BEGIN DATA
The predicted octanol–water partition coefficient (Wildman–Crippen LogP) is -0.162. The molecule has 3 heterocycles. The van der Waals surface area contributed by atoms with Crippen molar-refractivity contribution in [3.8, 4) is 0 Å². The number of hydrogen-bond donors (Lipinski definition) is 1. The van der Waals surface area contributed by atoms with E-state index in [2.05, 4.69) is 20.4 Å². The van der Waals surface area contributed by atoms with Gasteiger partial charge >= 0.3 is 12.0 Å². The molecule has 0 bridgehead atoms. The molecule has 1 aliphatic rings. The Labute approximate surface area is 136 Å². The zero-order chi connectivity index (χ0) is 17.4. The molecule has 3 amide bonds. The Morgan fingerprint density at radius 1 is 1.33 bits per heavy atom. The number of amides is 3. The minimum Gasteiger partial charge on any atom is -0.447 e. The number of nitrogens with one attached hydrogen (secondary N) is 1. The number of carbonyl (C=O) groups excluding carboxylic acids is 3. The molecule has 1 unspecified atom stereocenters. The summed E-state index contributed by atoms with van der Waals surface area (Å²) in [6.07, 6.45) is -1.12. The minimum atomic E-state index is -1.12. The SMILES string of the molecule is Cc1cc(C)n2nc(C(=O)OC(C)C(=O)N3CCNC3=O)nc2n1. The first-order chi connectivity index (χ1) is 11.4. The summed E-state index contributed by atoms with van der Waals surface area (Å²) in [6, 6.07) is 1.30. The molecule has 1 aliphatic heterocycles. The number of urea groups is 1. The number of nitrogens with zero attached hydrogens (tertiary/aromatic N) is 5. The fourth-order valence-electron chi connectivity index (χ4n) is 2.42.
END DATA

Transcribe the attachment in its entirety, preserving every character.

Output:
The predicted octanol–water partition coefficient (Wildman–Crippen LogP) is -0.162. The molecule has 3 heterocycles. The van der Waals surface area contributed by atoms with Crippen molar-refractivity contribution in [3.8, 4) is 0 Å². The number of hydrogen-bond donors (Lipinski definition) is 1. The van der Waals surface area contributed by atoms with E-state index in [2.05, 4.69) is 20.4 Å². The van der Waals surface area contributed by atoms with Gasteiger partial charge >= 0.3 is 12.0 Å². The molecule has 0 bridgehead atoms. The molecule has 1 aliphatic rings. The Labute approximate surface area is 136 Å². The zero-order chi connectivity index (χ0) is 17.4. The molecule has 3 amide bonds. The Morgan fingerprint density at radius 1 is 1.33 bits per heavy atom. The number of amides is 3. The minimum Gasteiger partial charge on any atom is -0.447 e. The number of nitrogens with one attached hydrogen (secondary N) is 1. The number of carbonyl (C=O) groups excluding carboxylic acids is 3. The molecule has 1 unspecified atom stereocenters. The summed E-state index contributed by atoms with van der Waals surface area (Å²) in [6.07, 6.45) is -1.12. The minimum atomic E-state index is -1.12. The SMILES string of the molecule is Cc1cc(C)n2nc(C(=O)OC(C)C(=O)N3CCNC3=O)nc2n1. The first-order chi connectivity index (χ1) is 11.4. The summed E-state index contributed by atoms with van der Waals surface area (Å²) in [6, 6.07) is 1.30. The molecule has 1 aliphatic heterocycles. The number of urea groups is 1. The number of nitrogens with zero attached hydrogens (tertiary/aromatic N) is 5. The fourth-order valence-electron chi connectivity index (χ4n) is 2.42.